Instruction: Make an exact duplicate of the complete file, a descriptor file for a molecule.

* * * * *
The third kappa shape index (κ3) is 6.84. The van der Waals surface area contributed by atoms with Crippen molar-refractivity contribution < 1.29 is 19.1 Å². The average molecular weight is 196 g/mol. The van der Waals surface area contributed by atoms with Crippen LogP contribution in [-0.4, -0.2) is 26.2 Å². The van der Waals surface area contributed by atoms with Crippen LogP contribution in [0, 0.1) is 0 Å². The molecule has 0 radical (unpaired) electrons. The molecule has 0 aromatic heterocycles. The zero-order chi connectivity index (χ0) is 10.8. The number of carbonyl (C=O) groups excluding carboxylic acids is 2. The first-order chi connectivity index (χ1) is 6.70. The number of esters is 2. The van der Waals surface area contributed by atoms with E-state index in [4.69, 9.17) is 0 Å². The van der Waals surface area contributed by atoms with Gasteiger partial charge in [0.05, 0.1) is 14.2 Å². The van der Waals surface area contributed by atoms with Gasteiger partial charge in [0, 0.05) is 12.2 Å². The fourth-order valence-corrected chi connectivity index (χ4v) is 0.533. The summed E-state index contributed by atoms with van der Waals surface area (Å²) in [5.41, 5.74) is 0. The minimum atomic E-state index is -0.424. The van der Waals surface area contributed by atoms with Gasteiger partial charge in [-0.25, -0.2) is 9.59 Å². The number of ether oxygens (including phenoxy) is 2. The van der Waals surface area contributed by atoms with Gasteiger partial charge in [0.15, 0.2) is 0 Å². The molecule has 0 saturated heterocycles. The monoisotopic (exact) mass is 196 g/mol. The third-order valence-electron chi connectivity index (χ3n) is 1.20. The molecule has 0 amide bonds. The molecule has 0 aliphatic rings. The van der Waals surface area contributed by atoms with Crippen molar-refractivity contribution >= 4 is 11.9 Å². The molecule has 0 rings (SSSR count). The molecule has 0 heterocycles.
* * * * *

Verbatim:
The third kappa shape index (κ3) is 6.84. The van der Waals surface area contributed by atoms with Crippen molar-refractivity contribution < 1.29 is 19.1 Å². The average molecular weight is 196 g/mol. The van der Waals surface area contributed by atoms with Crippen LogP contribution in [-0.4, -0.2) is 26.2 Å². The van der Waals surface area contributed by atoms with Crippen LogP contribution in [0, 0.1) is 0 Å². The molecule has 0 radical (unpaired) electrons. The molecule has 0 aromatic heterocycles. The zero-order chi connectivity index (χ0) is 10.8. The number of carbonyl (C=O) groups excluding carboxylic acids is 2. The first-order chi connectivity index (χ1) is 6.70. The number of esters is 2. The van der Waals surface area contributed by atoms with E-state index in [4.69, 9.17) is 0 Å². The van der Waals surface area contributed by atoms with Gasteiger partial charge in [0.05, 0.1) is 14.2 Å². The van der Waals surface area contributed by atoms with Gasteiger partial charge in [0, 0.05) is 12.2 Å². The fourth-order valence-corrected chi connectivity index (χ4v) is 0.533. The summed E-state index contributed by atoms with van der Waals surface area (Å²) in [5.41, 5.74) is 0. The minimum atomic E-state index is -0.424. The van der Waals surface area contributed by atoms with Gasteiger partial charge in [-0.25, -0.2) is 9.59 Å². The number of ether oxygens (including phenoxy) is 2. The van der Waals surface area contributed by atoms with Gasteiger partial charge in [0.15, 0.2) is 0 Å². The molecule has 0 saturated heterocycles. The monoisotopic (exact) mass is 196 g/mol. The third-order valence-electron chi connectivity index (χ3n) is 1.20. The molecule has 0 amide bonds. The molecule has 0 aliphatic rings. The van der Waals surface area contributed by atoms with Crippen molar-refractivity contribution >= 4 is 11.9 Å². The molecule has 0 rings (SSSR count). The molecule has 0 heterocycles.